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The Excuse That Wore Thin.

By January 29, 2017February 14th, 2019Articles, Leadership

red crossMark was one of those people you would love to have in your business. Meticulous, incredibly experienced and knowledgeable and you knew that if you handed him a problem to solve it would be extensively dissected and the solution would be rock solid. You’d call him a very safe pair of hands and very reliable. People admired him for his knowledge.

So why was Mark receiving feedback as follows:


  • ‘He’s by no means a leader’
  • ‘He’s a poor time manager’
  • ‘He’s impossible to manage’
  • ‘He’s never got time for me’
  • ‘He’s moody and constantly complains’
  • ‘He hinders rather than helps’
  • ‘He’s too busy to return my calls’
  • ‘He never responds to emails’
  • He’s holding up progress’

Not really the feedback you would expect from someone who had very strong talent. But this feedback was consistent, consistent to the point it drove him out of the business.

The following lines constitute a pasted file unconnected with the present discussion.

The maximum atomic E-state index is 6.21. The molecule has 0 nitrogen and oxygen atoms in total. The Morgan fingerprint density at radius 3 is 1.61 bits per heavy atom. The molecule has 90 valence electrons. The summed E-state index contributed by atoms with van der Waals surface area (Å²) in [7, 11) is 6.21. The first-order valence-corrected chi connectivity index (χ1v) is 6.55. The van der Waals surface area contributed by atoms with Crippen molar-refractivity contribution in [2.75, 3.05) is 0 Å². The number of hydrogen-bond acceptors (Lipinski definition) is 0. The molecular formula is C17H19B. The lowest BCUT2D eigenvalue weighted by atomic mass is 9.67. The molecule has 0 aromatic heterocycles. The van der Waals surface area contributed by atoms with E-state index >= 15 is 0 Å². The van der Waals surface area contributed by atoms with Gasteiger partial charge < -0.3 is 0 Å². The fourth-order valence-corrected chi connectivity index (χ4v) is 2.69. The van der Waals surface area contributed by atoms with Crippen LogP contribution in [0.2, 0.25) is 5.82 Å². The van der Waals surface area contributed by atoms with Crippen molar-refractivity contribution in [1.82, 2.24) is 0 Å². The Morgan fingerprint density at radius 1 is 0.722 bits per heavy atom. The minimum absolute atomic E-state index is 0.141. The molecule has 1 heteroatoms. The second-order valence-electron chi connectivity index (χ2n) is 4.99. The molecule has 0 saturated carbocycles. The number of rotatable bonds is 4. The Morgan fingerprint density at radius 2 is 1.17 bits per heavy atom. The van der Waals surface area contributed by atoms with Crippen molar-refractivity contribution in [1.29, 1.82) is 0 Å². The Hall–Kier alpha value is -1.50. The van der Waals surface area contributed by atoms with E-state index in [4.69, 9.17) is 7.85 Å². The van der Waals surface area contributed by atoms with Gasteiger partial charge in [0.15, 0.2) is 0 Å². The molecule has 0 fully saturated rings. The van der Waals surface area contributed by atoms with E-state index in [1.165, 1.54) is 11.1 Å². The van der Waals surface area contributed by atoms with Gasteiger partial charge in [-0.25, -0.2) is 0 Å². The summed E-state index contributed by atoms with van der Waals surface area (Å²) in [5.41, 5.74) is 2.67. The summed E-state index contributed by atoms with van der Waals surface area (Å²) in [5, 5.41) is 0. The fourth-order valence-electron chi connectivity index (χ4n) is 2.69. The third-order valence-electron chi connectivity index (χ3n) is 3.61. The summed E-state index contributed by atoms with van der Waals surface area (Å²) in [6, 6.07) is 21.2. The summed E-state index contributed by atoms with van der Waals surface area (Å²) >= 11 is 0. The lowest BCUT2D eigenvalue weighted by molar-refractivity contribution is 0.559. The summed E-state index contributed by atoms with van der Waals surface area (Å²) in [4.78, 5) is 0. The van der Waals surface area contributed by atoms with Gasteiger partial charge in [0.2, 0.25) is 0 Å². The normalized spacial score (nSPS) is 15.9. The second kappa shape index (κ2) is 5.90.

So where did Mark go wrong?

Despite the enormous value he could offer the business it was overshadowed by his tendency to constantly complain about how busy he was and by doing this he constantly got himself into a complete state of overwhelm – hence the moodiness. Busy consumed Mark so much he truly believed he was busier than anybody else and people could wait for him.

Mark lived and breathed busy and it was his undoing. He damaged his reputation; people didn’t consider him a leader and also did their best to avoid him.

Mark left the business and guess what? It happened again in his next workplace. Same feedback, same reactions. The one thing Mark lacked was the self-awareness to understand what his mindset, language and action were creating for him. While he thought he was busy and super valuable others saw him as a pathetic time manager and someone who uses busy as an excuse to cover up his inadequacies.

Mark constantly used the ‘busy’ excuse. He’s too busy to answer calls, emails, help others, service clients and keep his attitude in check. Basically he considered himself more important than everyone else.

The excuse wore thin, and it does. And it will. Be careful how often you and your team are using busy as an excuse for being non responsive, for not meeting deadlines, for not helping others etc. Whilst you may thing it’s quite acceptable, it’s sending a completely different message to others.